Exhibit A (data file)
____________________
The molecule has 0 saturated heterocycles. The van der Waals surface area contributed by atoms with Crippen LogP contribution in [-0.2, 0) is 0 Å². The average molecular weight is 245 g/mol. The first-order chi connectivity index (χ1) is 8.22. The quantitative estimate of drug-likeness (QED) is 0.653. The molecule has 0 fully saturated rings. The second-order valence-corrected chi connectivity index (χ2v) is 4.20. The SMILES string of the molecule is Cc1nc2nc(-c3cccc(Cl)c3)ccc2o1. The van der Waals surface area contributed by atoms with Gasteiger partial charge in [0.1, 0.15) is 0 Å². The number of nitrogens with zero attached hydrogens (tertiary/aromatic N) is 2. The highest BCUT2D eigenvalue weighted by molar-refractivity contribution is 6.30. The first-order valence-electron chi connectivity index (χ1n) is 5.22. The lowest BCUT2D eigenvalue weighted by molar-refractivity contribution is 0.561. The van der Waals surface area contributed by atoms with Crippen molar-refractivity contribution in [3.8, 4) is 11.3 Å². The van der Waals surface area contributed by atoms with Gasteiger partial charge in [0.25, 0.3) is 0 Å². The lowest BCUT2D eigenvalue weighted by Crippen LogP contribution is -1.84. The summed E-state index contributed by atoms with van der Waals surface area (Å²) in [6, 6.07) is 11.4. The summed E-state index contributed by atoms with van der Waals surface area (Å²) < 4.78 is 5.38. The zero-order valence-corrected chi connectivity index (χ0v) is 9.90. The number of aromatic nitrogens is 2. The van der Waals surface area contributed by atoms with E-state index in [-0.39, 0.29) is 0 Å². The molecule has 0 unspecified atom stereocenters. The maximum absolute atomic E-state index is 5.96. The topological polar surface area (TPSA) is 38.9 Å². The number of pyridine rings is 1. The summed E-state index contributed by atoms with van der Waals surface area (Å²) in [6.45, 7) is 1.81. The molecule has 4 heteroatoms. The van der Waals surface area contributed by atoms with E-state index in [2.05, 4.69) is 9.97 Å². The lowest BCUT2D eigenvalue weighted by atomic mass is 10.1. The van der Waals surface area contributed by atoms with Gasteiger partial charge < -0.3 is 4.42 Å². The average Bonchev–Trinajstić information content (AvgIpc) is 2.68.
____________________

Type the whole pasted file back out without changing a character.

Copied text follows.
The molecule has 0 saturated heterocycles. The van der Waals surface area contributed by atoms with Crippen LogP contribution in [-0.2, 0) is 0 Å². The average molecular weight is 245 g/mol. The first-order chi connectivity index (χ1) is 8.22. The quantitative estimate of drug-likeness (QED) is 0.653. The molecule has 0 fully saturated rings. The second-order valence-corrected chi connectivity index (χ2v) is 4.20. The SMILES string of the molecule is Cc1nc2nc(-c3cccc(Cl)c3)ccc2o1. The van der Waals surface area contributed by atoms with Gasteiger partial charge in [0.1, 0.15) is 0 Å². The number of nitrogens with zero attached hydrogens (tertiary/aromatic N) is 2. The highest BCUT2D eigenvalue weighted by molar-refractivity contribution is 6.30. The first-order valence-electron chi connectivity index (χ1n) is 5.22. The lowest BCUT2D eigenvalue weighted by molar-refractivity contribution is 0.561. The van der Waals surface area contributed by atoms with Crippen molar-refractivity contribution in [3.8, 4) is 11.3 Å². The van der Waals surface area contributed by atoms with Gasteiger partial charge in [0.25, 0.3) is 0 Å². The lowest BCUT2D eigenvalue weighted by Crippen LogP contribution is -1.84. The summed E-state index contributed by atoms with van der Waals surface area (Å²) in [6, 6.07) is 11.4. The summed E-state index contributed by atoms with van der Waals surface area (Å²) < 4.78 is 5.38. The zero-order valence-corrected chi connectivity index (χ0v) is 9.90. The number of aromatic nitrogens is 2. The van der Waals surface area contributed by atoms with E-state index in [-0.39, 0.29) is 0 Å². The molecule has 0 unspecified atom stereocenters. The maximum absolute atomic E-state index is 5.96. The topological polar surface area (TPSA) is 38.9 Å². The number of pyridine rings is 1. The summed E-state index contributed by atoms with van der Waals surface area (Å²) in [6.45, 7) is 1.81. The molecule has 4 heteroatoms. The van der Waals surface area contributed by atoms with E-state index in [2.05, 4.69) is 9.97 Å². The lowest BCUT2D eigenvalue weighted by atomic mass is 10.1. The van der Waals surface area contributed by atoms with Gasteiger partial charge < -0.3 is 4.42 Å². The average Bonchev–Trinajstić information content (AvgIpc) is 2.68.